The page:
When provisioning WAN circuits from a service provider, it’s important to have an understanding of the various terms used to describe circuit speeds and their groupings. In North America, most digital links are grouped according to what is known as the digital signal standard. The base digital signal standard is known as DS0, and represents a digital channel with 64K of bandwidth, the same amount used for a typical voice call. The North American T, European E, and Japanese Y carrier systems use the DS0 channel as their base multiple in link calculations.
For example, a T1 line is made up of 24 DS0s or channels, for a total aggregate bandwidth of 1.544 Mbps. If you do the multiplication, you’ll notice that 24 channels of 64 Kbps yields only 1.536 Mbps – the “missing” 8 kilobits are used to channelize a T1 line. The list below outlines some of the common speeds associated with carrier lines in North America, Europe, and Japan.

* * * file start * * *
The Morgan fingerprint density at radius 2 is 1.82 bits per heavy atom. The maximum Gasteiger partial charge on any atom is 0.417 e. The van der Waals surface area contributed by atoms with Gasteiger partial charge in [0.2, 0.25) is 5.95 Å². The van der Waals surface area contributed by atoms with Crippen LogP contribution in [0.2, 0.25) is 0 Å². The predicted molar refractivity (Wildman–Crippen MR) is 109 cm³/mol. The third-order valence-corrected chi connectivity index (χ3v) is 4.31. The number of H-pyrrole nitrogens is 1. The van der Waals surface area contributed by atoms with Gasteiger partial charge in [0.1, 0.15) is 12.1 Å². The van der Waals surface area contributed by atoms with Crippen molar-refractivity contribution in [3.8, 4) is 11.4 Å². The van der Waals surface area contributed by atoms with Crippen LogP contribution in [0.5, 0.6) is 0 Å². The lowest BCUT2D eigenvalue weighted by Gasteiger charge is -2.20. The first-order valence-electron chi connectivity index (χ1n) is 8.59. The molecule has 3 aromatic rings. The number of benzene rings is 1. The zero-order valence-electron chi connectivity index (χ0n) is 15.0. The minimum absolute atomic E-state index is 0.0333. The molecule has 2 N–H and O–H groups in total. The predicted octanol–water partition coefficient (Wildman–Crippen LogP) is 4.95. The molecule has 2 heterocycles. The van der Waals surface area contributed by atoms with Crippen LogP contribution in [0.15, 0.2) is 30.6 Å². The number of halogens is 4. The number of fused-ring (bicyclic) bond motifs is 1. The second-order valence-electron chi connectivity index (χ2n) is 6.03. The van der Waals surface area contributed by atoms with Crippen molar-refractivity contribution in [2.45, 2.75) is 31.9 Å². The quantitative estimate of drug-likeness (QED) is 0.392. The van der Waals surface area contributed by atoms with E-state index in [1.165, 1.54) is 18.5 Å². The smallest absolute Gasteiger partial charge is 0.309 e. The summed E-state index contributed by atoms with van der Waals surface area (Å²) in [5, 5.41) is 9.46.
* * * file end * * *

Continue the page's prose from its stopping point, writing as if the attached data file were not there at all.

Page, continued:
Carrier line designations, DS0s, and speeds for North America, Europe, and Japan:
T1 24 DS0s 1.544 Mbps
T3 672 DS0s 44.736 Mbps
E1 (Europe) 30 DS0s 2.048 Mbps
E3 (Europe) 480 DS0s 34.064 Mbps
Y1 (Japan) 30 DS0s 2.048 Mbps
It is also possible to provision “fractional” service from most service providers. For example, not every company requires (or can afford) a full T1 link between locations. In order to better meet their customer’s need, most providers offer what is known as fractional T1 service. This allows customers to lease only a portion of a T1 line, usually in multiples of 64K. As such, a company could rent 4 channels of a T1 link, providing them with 256 Kbps of bandwidth in total.